- Class I: officers and men under 42 years of age who satisfy the medical requirements to join a combatant unit for service at home or abroad;
- Class II: Officers, Warrant Officers and Sergeants under the age of 55, and men under the age of 50, who satisfy the medical requirements to join a combatant unit for home defence or for duty in fixed positions or administrative work at home;
- Class III: for those unable to undertake any obligation. This was divided into three sections: [a] those who were qualified for Class I; [b] those who were qualified for Class II; and [c] all others, who will be regarded as honorary members of the National Reserve.
- On reaching the age limit a man would be struck off the register for that Class but could voluntarily transfer his name to the next Class.
National Reservists were not required to undertake any definite liability. They were invited to sign an honourable obligation to present themselves for service when required. They would be used to reinforce existing units of the regular army or of the Territorial Force once it had mobilised. It would also be used to strengthen garrisons, guard vulnerable points, provide specialists or tradesmen in technical branches, or be used in hospital, veterinary, remount, clerical or recruiting duties.
If the National Reservist was mobilised he would receive a gratuity of £10 (for officers, warrant officers and men of Class I) or £5 (Class II) provided they were found fit and accepted for service. They would receive army pay from the point at which they were accepted for service in accordance with the Pay Warrant for their rank and branch of the service.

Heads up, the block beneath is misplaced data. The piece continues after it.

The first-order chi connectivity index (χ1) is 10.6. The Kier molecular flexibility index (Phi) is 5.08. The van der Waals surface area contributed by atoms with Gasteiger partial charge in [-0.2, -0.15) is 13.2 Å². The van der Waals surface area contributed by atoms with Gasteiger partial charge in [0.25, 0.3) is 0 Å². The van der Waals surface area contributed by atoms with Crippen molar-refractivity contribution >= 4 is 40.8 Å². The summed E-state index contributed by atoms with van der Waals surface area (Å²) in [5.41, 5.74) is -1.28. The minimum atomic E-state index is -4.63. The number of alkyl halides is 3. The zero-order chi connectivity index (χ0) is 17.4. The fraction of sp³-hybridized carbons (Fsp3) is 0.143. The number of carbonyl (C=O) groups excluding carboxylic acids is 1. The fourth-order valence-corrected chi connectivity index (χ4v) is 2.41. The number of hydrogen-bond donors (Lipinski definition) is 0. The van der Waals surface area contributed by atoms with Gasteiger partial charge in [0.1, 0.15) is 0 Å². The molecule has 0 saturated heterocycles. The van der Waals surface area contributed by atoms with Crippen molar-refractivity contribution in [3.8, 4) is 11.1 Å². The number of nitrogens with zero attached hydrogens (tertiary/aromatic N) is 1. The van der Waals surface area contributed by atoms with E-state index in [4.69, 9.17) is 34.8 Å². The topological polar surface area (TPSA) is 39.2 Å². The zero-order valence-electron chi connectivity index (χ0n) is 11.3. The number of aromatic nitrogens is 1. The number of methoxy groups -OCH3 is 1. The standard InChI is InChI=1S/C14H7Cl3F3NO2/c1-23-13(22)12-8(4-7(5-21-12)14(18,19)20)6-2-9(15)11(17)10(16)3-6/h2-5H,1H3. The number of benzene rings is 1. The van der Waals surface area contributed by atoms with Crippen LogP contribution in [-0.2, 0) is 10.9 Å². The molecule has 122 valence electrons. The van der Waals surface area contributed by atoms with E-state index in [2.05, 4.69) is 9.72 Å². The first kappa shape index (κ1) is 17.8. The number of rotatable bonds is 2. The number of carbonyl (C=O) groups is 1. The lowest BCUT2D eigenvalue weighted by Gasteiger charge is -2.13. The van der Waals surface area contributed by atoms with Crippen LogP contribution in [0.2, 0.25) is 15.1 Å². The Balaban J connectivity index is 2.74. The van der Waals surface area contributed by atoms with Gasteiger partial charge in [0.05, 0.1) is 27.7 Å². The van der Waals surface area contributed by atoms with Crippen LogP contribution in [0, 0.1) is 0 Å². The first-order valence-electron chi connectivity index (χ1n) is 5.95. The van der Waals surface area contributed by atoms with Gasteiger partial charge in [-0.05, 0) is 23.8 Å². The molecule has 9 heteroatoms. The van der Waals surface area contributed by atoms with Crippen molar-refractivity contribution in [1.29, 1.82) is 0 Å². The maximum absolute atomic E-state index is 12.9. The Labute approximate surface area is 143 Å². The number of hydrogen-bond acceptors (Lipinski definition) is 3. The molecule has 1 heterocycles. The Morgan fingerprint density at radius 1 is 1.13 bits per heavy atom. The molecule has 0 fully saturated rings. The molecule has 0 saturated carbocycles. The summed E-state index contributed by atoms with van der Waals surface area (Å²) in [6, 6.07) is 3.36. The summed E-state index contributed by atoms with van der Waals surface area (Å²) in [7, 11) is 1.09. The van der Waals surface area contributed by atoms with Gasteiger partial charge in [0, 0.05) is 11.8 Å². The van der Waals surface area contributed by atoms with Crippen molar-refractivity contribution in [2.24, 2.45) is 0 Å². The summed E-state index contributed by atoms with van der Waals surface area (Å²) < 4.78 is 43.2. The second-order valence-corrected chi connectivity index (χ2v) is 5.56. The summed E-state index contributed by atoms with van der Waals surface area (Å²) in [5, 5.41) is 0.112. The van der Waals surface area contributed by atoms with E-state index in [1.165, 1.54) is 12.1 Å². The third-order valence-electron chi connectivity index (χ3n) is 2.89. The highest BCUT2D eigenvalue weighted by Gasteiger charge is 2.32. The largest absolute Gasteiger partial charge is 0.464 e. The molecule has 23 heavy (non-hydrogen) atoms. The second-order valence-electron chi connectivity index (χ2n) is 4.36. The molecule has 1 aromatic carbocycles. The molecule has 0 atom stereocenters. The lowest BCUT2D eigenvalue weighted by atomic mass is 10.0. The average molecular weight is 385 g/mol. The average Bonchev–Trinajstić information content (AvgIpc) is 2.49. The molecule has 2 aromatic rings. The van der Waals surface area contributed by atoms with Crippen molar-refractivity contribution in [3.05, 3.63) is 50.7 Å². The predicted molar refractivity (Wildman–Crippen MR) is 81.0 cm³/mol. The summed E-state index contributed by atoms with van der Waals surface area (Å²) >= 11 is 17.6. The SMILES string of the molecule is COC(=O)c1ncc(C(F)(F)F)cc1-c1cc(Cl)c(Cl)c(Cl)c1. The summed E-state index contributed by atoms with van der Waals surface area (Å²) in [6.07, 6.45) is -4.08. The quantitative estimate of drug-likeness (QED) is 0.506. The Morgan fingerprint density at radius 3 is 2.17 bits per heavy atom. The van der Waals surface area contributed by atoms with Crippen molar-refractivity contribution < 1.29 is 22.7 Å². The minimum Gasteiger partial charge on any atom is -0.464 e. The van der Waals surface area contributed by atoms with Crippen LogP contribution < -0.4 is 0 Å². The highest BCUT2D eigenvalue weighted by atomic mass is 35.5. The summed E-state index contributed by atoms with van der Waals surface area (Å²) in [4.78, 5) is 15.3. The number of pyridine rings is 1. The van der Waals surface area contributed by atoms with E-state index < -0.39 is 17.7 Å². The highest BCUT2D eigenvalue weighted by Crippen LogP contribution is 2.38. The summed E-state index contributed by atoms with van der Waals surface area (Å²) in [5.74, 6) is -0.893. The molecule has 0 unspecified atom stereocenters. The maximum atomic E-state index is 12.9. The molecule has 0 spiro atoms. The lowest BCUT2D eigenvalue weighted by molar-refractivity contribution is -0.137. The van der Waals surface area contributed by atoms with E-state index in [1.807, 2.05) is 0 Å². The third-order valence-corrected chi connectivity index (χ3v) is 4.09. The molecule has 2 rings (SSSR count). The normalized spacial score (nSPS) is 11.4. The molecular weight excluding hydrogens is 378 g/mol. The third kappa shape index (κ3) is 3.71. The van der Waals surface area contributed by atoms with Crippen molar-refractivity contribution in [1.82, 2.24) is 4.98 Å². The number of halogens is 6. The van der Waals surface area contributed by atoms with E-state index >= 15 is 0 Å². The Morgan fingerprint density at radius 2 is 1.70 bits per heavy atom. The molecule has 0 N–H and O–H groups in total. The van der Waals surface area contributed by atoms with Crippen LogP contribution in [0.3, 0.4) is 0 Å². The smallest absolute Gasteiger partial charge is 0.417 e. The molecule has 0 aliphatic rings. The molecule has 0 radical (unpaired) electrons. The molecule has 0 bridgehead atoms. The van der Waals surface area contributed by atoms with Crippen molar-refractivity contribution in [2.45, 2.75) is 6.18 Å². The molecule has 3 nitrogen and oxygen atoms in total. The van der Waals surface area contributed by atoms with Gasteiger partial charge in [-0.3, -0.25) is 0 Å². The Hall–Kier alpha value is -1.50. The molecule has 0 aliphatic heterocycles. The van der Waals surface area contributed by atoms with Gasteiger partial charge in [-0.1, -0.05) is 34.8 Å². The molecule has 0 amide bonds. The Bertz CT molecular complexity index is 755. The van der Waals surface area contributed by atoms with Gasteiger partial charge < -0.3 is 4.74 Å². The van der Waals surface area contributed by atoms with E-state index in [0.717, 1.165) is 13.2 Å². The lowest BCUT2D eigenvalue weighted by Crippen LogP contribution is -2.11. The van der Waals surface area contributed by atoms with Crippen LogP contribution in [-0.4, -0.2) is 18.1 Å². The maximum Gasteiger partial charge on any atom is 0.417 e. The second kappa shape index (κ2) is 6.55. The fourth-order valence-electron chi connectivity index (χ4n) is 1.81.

National Reservists were eligible for the same disablement pensions as a man of the regular army if they were discharged on grounds of disablement. Similarly, widows and children of National Reservists were eligible for the same pensions and compassionate allowance as widows and children of men of the regular army.
The War Office would inform each County Association of the number of Class I National Reservists required for each arm or department of the service. The relevant Territorial Force Association would receive specific orders regarding the number, where and when men should report and would issue necessary railway warrants and cash orders. Class I National Reservists would be medically inspected and then attested for service for the period of war, clothed and equipped and sent to the unit to which they were detailed. Service in the National Reserve would not count towards the qualifying period for Long Service awards.
Newspapers of 24 August 1914 were reporting that men of Classes I and II were being called up and would be able to enlist in the reserve battalions for one year or the duration of the war. They would be allotted to an infantry unit of the regimental area in which they lived, although men formerly of the cavalry, Royal Field Artillery, Royal Engineers, Royal Army Medical Corps, Army Veterinary Corps or Army Ordnance Corps may be appointed and posted to their own corps.